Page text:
Another potential independent mayoral candidate remains undecided on joining the race.
By DAVID SKOLNICK
VINDICATOR POLITICS WRITER
YOUNGSTOWN -- M. Mike McNair, who had vowed never to run as an independent candidate again, said he will file nominating petitions today to run as an independent for Youngstown mayor.
McNair, defeated last year as an independent candidate for Mahoning County commissioner, said he changed his mind and decided to run as an independent because he did not feel welcome in the local Democratic Party and running as a Republican in the city "comes with too much baggage."
"I think I'll fare better as an independent," said McNair, publisher of the Buckeye Review newspaper.
Percy Squire, a Columbus attorney who grew up in Youngstown, is still undecided as to whether he will run for mayor as an independent. Squire and any other potential independent candidates have until 4 p.m. Monday to file nominating petitions to run in the Nov. 6 general election.
Making the decision: It was Squire's potential candidacy that led McNair to decide he wanted to run for mayor.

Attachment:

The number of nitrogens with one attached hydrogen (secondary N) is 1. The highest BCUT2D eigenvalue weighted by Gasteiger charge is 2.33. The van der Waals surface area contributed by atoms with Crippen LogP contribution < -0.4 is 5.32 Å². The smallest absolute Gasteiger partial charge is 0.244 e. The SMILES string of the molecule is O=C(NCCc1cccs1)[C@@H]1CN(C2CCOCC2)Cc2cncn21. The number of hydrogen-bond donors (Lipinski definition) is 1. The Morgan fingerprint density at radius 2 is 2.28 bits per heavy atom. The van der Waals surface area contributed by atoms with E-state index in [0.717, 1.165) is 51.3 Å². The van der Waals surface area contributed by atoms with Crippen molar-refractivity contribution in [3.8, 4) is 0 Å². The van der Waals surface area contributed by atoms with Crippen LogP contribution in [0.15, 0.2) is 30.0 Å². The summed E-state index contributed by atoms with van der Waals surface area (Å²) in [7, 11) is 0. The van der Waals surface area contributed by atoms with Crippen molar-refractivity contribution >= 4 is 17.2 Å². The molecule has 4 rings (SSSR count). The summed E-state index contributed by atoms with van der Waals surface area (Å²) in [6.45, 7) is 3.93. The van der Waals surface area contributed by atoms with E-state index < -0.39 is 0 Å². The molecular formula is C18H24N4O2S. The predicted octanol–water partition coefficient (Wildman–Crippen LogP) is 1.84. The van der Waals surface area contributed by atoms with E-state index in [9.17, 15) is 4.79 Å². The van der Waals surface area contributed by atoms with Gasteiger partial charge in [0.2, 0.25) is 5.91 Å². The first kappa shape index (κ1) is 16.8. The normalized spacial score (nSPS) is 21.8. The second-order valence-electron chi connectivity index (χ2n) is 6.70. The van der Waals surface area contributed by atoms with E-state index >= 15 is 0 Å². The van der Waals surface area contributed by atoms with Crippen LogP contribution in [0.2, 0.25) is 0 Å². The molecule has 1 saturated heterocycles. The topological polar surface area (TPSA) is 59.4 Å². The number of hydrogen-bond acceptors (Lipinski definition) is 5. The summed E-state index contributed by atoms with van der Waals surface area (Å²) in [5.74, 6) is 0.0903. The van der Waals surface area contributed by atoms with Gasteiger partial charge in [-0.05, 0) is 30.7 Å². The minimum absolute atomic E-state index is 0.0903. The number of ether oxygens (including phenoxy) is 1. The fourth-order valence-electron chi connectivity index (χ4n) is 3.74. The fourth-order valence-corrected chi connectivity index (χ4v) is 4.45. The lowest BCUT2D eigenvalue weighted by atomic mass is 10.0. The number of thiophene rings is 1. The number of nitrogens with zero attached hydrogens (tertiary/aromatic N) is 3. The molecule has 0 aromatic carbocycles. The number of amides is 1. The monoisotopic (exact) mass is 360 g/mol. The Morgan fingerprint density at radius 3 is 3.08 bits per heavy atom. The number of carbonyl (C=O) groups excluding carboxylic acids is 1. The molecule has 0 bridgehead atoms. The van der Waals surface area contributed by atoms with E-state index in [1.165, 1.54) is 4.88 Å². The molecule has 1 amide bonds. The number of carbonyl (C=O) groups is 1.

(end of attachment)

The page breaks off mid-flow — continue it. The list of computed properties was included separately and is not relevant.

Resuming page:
"When Atty. Squire said he might file, there seemed to be such energy around an alternative candidate," McNair said. "I got a lot of feedback from my last run as commissioner and I got a lot of encouragement from people to seek the office of mayor."
Mayor George M. McKelvey is running in Tuesday's Democratic primary seeking his second four-year term to the position. Donald Connelly, a tow-truck company owner, is a write-in candidate in the primary. There is no Republican opposition.
Squire and McNair said they have a lot of respect for each other and think the other would make a fine mayor if elected.
"In no way does this diminish my view of Mike," Squire said. "Maybe we could form a coalition at some point, but not at this point."
View on candidacy: McNair said he would not encourage Squire to drop out of the race, but said his candidacy "is more realistic than his. It's his decision. I'd prefer to let the people decide."
McNair, who is friendly with McKelvey, says the mayor does "an OK job. I believe I can do a better job."
Squire said he will probably wait until the last minute to decide on his candidacy.
Right now, his top priority is to make sure Judge Robert A. Douglas Jr., a friend and former business partner, is re-elected to the Youngstown Municipal Court bench. Squire had previously said his interest in the job would be significantly less if McKelvey endorsed Judge Douglas; something the mayor said he is not going to do.
Squire said the judge's re-election is the most important issue facing Youngstown and says he is amazed that Judge Douglas has an opponent. Anthony Farris, an assistant city prosecutor, is running for the seat in Tuesday's primary.
When told that even Abraham Lincoln had an opponent when he ran for president, Squire said, "Lincoln's problems paled in comparison to what is confronting the people of Youngstown."